- Some people exposed to the novel coronavirus have reported losing their sense of smell and taste.
- Anecdotal evidence has suggested that this may be a subtle symptom of COVID-19, although it's not entirely clear why. Most people are likely to regain their senses once they've recovered.
- If you do lose the ability to smell and taste, try experimenting with different odors and flavors to discover what you still respond to, or incorporate a variety of textures or spiciness to keep food interesting.
- Visit Insider's homepage for more stories.
As the novel coronavirus continues to spread a strange new symptom has stood out to experts — COVID-19 appears to cause some patients to lose their sense of smell and taste.
There's still a lot we don't know about how that works, according to Dr. Rachel Kaye, assistant professor in the department of otolaryngology at Rutgers New Jersey Medical School.
"We haven't fleshed out exactly why this happens, we need to study it a lot more and ensure that there's hard scientific evidence," she told Insider.
Kaye and other experts have theorized that the virus can cause inflammation and swelling in the nasal cavities, which could inhibit your ability to smell or taste. It may also damage sensory receptors or nerves, which could explain why some people with COVID-19 report having no sense of smell or taste at all.
It could be an early or subtle symptom of infection and may indicate you could spread the virus. If it happens to you, consult your doctor (remotely), and consider if you may have other symptoms or have been exposed. Once you've self-isolated, there are ways to cope and still enjoy some sensory experiences.
You may still be able to experience certain scents or flavors
Anecdotes suggest that loss of smell or taste tends to afflict people with less severe symptoms of COVID-19, although that hasn't been confirmed, Kaye said. It can still be unpleasant.
You may not lose all sensation. The effects vary widely from person to person and it's worth experimenting to see what you might still be able to enjoy. Kaye recommended trying scented oils or perfumes, and different flavor profiles like sweet, salty, bitter, or sour.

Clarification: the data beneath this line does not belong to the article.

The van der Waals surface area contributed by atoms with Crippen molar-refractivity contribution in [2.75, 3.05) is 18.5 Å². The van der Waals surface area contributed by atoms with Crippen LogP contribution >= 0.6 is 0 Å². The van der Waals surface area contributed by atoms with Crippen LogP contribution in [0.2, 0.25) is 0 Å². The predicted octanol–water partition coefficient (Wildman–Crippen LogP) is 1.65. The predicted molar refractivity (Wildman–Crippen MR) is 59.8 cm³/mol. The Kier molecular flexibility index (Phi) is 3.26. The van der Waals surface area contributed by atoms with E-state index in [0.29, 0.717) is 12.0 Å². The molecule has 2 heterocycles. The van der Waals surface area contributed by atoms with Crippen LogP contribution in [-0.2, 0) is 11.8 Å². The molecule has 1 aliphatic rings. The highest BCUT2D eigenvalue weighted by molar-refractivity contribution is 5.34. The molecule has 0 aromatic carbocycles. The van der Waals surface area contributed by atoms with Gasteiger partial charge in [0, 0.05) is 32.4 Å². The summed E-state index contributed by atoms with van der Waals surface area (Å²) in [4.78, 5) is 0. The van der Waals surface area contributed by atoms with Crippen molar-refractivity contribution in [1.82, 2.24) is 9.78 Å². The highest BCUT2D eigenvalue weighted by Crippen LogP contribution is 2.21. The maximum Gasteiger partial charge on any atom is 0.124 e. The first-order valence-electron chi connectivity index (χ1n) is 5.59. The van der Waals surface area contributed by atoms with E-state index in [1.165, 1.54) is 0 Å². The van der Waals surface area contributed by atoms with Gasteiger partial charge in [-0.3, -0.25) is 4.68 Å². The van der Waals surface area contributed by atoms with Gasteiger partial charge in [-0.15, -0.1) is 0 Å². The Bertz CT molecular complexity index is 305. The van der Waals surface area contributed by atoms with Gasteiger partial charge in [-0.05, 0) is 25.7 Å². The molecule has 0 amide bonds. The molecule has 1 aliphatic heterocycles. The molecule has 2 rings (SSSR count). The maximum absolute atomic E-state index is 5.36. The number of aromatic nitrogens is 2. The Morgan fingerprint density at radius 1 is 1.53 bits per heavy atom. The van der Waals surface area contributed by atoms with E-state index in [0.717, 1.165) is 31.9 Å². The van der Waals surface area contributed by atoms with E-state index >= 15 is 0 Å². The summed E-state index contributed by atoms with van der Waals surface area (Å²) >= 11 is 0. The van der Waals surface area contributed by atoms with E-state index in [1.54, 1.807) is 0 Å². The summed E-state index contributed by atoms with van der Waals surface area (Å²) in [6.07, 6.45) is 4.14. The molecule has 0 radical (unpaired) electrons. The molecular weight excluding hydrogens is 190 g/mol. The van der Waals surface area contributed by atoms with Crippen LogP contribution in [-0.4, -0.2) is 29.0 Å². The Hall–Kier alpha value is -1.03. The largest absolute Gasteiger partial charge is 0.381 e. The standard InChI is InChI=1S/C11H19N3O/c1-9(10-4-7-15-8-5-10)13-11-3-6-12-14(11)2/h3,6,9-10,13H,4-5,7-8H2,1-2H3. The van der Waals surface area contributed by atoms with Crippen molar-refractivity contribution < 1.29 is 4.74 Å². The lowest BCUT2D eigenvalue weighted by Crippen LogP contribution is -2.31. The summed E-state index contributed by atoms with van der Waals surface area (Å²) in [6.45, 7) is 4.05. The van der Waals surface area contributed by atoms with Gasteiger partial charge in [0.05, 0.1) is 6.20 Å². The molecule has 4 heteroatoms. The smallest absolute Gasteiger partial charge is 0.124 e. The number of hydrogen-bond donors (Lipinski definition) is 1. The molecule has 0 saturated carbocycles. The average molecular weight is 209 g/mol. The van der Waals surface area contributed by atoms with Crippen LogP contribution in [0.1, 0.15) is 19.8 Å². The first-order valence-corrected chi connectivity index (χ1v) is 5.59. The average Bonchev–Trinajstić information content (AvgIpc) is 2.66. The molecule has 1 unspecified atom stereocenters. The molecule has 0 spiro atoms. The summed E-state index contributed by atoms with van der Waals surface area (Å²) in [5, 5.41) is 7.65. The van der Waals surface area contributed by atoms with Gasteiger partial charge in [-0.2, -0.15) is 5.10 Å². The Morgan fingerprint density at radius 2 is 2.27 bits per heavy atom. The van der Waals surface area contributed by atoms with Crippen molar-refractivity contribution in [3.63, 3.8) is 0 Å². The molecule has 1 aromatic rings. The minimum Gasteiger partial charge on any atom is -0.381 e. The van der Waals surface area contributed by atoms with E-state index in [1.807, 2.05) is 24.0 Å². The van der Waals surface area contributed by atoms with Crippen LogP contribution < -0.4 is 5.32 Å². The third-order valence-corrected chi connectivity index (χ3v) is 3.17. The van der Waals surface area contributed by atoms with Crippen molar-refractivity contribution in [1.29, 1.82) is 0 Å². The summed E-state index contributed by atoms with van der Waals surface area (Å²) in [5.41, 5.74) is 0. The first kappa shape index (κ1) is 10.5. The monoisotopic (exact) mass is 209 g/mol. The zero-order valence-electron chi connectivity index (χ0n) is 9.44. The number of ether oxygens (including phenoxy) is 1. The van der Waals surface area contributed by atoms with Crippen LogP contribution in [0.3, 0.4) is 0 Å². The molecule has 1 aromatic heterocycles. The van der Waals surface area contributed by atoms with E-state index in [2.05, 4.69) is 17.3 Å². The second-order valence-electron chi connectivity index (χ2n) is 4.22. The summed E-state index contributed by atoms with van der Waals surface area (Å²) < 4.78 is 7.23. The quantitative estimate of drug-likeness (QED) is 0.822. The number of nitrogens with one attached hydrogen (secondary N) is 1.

"Tinker with different tastes and spices to see what you can register," she said. "Most of the time, everything is knocked out, unfortunately. But if you can, start adding more of the things you do register to your meals or routine so you can still have those experiences."
And coffee drinkers, rejoice — one common flavor that tends to stick around is coffee, Kaye said, although it's not clear exactly why.
If you can't taste anything at all, other characteristics of food can still be enjoyable, most notably texture.
"Different textures can help you continue enjoy eating," Kaye said. She recommends foods with a bit of crunch — consider carrots, chips, or nuts. Or, try something with an "explosive" mouthfeel, such as a blackberry, that exudes juice, seeds, or other interesting elements when you bite into it.
Similarly, if you enjoy spicy food, that may provide some respite. However, this can vary person to person, so it may require some testing to see what works for you. Try sampling things like cayenne, habanero, or Thai food.
"Hot pepper can be on a case by case basis," Kaye said. "We haven't defined whether it's impacting sense of smell or taste independently."
Most people will likely regain their senses as they recover
Finally, it's important to remember that for most people, loss of smell and taste from COVID-19 (or any other respiratory illness) is likely to be a temporary condition. In rare cases, some people might permanently lose their sense of smell or taste, or only partially recover.
"Most of the time for other viruses, it does go away. You'd assume that if it's related to nasal congestion, after that resolves, this would resolve," Kaye said. "There's no reason not to believe it works the same way as other viruses and conditions"
Over time, as more evidence of this symptom accumulates, medical experts will also begin to better understand how exactly it works, and eventually offer more insight into what might help.
"This is all happening in real time," Kaye said. "We're trying to mobilize to ensure scientifically that there is well-designed evidence that this is occurring. Then the next question is how that happens."
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